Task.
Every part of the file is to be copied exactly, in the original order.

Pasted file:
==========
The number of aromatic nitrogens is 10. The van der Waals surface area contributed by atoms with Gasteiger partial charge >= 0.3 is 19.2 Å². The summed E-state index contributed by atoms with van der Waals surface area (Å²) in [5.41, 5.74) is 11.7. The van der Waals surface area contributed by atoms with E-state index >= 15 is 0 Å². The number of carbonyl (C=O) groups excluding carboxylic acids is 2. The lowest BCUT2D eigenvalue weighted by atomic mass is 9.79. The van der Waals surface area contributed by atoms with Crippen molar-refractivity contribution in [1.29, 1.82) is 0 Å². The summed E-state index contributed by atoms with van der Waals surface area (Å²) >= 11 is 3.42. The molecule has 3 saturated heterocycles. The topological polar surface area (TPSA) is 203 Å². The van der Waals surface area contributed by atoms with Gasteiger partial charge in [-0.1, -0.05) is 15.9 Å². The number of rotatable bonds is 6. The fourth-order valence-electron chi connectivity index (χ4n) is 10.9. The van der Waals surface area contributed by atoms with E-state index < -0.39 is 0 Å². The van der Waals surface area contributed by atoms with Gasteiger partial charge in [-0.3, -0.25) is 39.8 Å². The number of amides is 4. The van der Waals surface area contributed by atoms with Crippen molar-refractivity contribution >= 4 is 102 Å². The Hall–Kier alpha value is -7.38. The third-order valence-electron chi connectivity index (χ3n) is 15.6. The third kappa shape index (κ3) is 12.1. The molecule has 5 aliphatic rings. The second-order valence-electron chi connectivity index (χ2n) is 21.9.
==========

The number of aromatic nitrogens is 10. The van der Waals surface area contributed by atoms with Gasteiger partial charge >= 0.3 is 19.2 Å². The summed E-state index contributed by atoms with van der Waals surface area (Å²) in [5.41, 5.74) is 11.7. The van der Waals surface area contributed by atoms with E-state index >= 15 is 0 Å². The number of carbonyl (C=O) groups excluding carboxylic acids is 2. The lowest BCUT2D eigenvalue weighted by atomic mass is 9.79. The van der Waals surface area contributed by atoms with Crippen molar-refractivity contribution in [1.29, 1.82) is 0 Å². The summed E-state index contributed by atoms with van der Waals surface area (Å²) >= 11 is 3.42. The molecule has 3 saturated heterocycles. The topological polar surface area (TPSA) is 203 Å². The van der Waals surface area contributed by atoms with Gasteiger partial charge in [-0.1, -0.05) is 15.9 Å². The number of rotatable bonds is 6. The fourth-order valence-electron chi connectivity index (χ4n) is 10.9. The van der Waals surface area contributed by atoms with E-state index < -0.39 is 0 Å². The van der Waals surface area contributed by atoms with Gasteiger partial charge in [-0.3, -0.25) is 39.8 Å². The number of amides is 4. The van der Waals surface area contributed by atoms with Crippen molar-refractivity contribution >= 4 is 102 Å². The Hall–Kier alpha value is -7.38. The third-order valence-electron chi connectivity index (χ3n) is 15.6. The third kappa shape index (κ3) is 12.1. The molecule has 5 aliphatic rings. The second-order valence-electron chi connectivity index (χ2n) is 21.9.